*A E Raffle, M Quinn angela.raffl[email protected] *Bristol North Primary Care Trust, King Square House, Bristol BS2 8EE, UK (AER); and National Cancer Intelligence Centre, Office for National Statistics, London, UK (MQ) 1

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Peto J, Gilham C, Fletcher O, Matthews FE. The cervical cancer epidemic that screening has prevented in the UK. Lancet 2004; 364: 249–56. Raffle AE, Alden B, Quinn M, Babb PJ, Brett MT. Outcomes of screening to prevent cancer: analysis of cumulative incidence of cervical abnormality and modelling of cases and deaths prevented. BMJ 2003; 326: 901. Slater D. The cervical screening muddle. Lancet 1998; 351: 1130. Frankel S, Smith GD, Donovan J, Neal D. Screening for prostate cancer. Lancet 2003; 361: 1122–28. Parkin DM, Nguyen-Dinh X, Day NE. The impact of screening on the incidence of cervical cancer in England and Wales. Br J Obstet Gynaecol 1985; 92: 150–57. Quinn M, Babb P, Jones J, Allen E. Effect of screening on incidence of and mortality from cancer of cervix in England: evaluation based on routinely collected statistics. BMJ 1999; 318: 904–08. Sasieni P, Adams J. Effect of screening on cervical cancer mortality in England and Wales: analysis of trends with an age period cohort model. BMJ 1999; 318: 1244–45. Quinn M, Babb P, Brock A, Kirby L, Jones J. Cancer trends in England and Wales. London: Office for National Statistics, 2001.

Julian Peto and colleagues1 provide evidence of the true benefits of the UK cervical cancer screening programme.A central feature of their analysis is to compare observed and expected occurrence of cervical cancer with a simple age and birth cohort model. One of their three crucial assumptions concerns the number of cases already being prevented by screening by 1988, failure to allow for which in similar studies could have underestimated the real benefits of screening reorganisation since that time.2,3 However, their analysis does not highlight period effects, which might indicate subgroups of the population in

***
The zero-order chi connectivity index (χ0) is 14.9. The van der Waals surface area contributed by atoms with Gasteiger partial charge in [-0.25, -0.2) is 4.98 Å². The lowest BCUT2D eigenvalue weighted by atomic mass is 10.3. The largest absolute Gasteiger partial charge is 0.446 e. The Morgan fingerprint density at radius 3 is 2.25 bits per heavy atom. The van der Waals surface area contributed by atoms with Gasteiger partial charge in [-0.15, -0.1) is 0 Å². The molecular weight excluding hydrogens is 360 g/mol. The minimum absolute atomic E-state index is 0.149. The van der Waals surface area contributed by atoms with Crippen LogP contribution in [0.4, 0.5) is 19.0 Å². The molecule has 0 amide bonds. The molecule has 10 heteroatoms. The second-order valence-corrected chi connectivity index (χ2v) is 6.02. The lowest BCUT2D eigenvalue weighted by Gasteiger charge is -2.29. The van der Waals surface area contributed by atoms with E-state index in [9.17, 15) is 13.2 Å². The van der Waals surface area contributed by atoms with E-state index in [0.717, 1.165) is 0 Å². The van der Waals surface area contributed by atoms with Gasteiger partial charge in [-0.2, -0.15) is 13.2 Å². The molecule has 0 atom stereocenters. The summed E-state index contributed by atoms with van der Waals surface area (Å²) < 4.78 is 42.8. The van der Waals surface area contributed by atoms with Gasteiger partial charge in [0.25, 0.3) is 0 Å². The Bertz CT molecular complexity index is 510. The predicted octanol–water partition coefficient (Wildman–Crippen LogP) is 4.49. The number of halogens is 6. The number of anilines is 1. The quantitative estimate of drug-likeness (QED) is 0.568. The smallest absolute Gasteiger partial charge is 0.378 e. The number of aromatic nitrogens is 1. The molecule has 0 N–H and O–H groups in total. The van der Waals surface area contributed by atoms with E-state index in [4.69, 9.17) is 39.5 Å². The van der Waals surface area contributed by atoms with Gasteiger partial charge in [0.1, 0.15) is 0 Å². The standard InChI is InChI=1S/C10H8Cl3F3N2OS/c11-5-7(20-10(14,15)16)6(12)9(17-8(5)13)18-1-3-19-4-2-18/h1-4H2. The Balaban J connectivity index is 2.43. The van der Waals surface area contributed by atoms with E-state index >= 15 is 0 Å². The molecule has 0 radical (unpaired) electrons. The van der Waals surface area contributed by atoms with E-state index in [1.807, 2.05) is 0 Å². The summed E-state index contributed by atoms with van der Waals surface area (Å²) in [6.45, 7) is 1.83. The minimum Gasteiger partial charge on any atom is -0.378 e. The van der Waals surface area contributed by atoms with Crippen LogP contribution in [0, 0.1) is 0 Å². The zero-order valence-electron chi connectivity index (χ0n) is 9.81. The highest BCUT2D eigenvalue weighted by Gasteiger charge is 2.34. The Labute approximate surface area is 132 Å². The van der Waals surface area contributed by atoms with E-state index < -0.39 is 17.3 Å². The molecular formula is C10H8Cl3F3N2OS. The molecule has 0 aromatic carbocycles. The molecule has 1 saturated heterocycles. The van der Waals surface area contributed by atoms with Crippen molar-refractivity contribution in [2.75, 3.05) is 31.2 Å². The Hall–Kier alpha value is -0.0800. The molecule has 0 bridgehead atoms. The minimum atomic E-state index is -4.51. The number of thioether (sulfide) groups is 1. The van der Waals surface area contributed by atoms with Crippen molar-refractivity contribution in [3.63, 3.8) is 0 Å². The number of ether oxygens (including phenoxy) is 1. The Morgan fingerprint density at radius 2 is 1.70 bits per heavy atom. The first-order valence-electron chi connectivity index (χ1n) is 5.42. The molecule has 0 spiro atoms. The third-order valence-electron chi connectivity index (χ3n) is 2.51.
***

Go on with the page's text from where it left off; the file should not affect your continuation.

whom further screening benefits might be obtained. As our figure shows, using data obtained from the Office for National Statistics, overall mortality attributed to cancer of the uterine cervix declined in England and Wales between 1950 and 2000, but there are clear differences by marital status; ageadjusted mortality (at age 15–74 years where the data are most accurate) among the ever married declined substantially, but in the never married it has increased steadily since the 1970s until the most recent past. We had to use this method of analysis because of the aggregated form in which the Office for National Statistics made available the data to maintain confidentiality. We could not examine detailed age-specific rates over the past 10 years. However, detailed inspection is unlikely to alter the finding of a striking difference in trends for single and other women. Peto and colleagues provide refined estimates of the gap between observed and predicted mortality over the past decade.2,3 Their analysis suggests that overall reductions in (sexual) risk behaviours, or the reorganisation of the screening programme, or both, are having a beneficial effect. We believe the divergent trends suggest that the balance of those forces among single women is producing a different outcome. After review of the marital status cervical cancer mortality pattern to 1990, we concluded that profound changes and remaining differences in the pattern of sexual risk behaviour most probably accounted for the observations to that time, and that differential participation in the screening programme, patterns of hysterectomy, or other risk factors played a much smaller part.4 We are unable to find data for current participation in the UK screening programme by marital status. However, before reorganisation of the programme this issue received a considerable amount of attention.4 Certainly, sexual risk behaviours differ by marital status and these differences could now be more pronounced than www.thelancet.com Vol 364 October 23, 2004